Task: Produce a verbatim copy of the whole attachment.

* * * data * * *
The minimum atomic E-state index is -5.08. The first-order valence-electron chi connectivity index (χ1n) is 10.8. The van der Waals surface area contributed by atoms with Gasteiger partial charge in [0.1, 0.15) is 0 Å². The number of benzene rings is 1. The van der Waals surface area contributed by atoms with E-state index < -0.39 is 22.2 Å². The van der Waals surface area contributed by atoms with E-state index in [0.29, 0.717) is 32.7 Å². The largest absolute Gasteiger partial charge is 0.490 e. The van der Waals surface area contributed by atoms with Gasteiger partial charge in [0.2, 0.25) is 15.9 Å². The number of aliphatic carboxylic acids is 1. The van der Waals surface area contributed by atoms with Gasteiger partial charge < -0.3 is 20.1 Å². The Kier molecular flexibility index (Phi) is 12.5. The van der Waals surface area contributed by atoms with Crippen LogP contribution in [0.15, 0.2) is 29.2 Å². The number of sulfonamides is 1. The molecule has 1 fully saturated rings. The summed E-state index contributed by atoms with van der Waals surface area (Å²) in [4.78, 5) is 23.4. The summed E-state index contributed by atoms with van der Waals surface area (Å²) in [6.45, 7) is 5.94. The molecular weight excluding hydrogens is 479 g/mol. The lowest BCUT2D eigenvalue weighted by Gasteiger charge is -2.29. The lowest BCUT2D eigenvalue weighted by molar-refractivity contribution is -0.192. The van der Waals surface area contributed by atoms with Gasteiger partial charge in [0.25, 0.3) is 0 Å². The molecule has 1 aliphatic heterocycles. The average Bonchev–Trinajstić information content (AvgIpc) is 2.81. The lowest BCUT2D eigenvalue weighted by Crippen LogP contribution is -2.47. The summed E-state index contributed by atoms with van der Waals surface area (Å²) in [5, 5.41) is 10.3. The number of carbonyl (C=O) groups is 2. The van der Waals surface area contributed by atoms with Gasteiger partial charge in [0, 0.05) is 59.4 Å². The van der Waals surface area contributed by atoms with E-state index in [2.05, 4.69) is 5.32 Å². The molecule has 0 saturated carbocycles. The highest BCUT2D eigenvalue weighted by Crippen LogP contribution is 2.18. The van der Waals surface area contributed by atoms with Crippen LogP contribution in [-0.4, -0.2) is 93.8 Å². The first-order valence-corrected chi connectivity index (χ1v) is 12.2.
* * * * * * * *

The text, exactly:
The minimum atomic E-state index is -5.08. The first-order valence-electron chi connectivity index (χ1n) is 10.8. The van der Waals surface area contributed by atoms with Gasteiger partial charge in [0.1, 0.15) is 0 Å². The number of benzene rings is 1. The van der Waals surface area contributed by atoms with E-state index < -0.39 is 22.2 Å². The van der Waals surface area contributed by atoms with E-state index in [0.29, 0.717) is 32.7 Å². The largest absolute Gasteiger partial charge is 0.490 e. The van der Waals surface area contributed by atoms with Gasteiger partial charge in [0.2, 0.25) is 15.9 Å². The number of aliphatic carboxylic acids is 1. The van der Waals surface area contributed by atoms with Gasteiger partial charge < -0.3 is 20.1 Å². The Kier molecular flexibility index (Phi) is 12.5. The van der Waals surface area contributed by atoms with Crippen LogP contribution in [0.15, 0.2) is 29.2 Å². The number of sulfonamides is 1. The molecule has 1 fully saturated rings. The summed E-state index contributed by atoms with van der Waals surface area (Å²) in [4.78, 5) is 23.4. The summed E-state index contributed by atoms with van der Waals surface area (Å²) in [6.45, 7) is 5.94. The molecular weight excluding hydrogens is 479 g/mol. The lowest BCUT2D eigenvalue weighted by Gasteiger charge is -2.29. The lowest BCUT2D eigenvalue weighted by molar-refractivity contribution is -0.192. The van der Waals surface area contributed by atoms with Gasteiger partial charge in [0.25, 0.3) is 0 Å². The molecule has 1 aliphatic heterocycles. The average Bonchev–Trinajstić information content (AvgIpc) is 2.81. The lowest BCUT2D eigenvalue weighted by Crippen LogP contribution is -2.47. The summed E-state index contributed by atoms with van der Waals surface area (Å²) in [5, 5.41) is 10.3. The number of carbonyl (C=O) groups is 2. The van der Waals surface area contributed by atoms with Gasteiger partial charge in [0, 0.05) is 59.4 Å². The van der Waals surface area contributed by atoms with E-state index in [2.05, 4.69) is 5.32 Å². The molecule has 0 saturated carbocycles. The highest BCUT2D eigenvalue weighted by Crippen LogP contribution is 2.18. The van der Waals surface area contributed by atoms with Crippen LogP contribution in [-0.4, -0.2) is 93.8 Å². The first-order valence-corrected chi connectivity index (χ1v) is 12.2.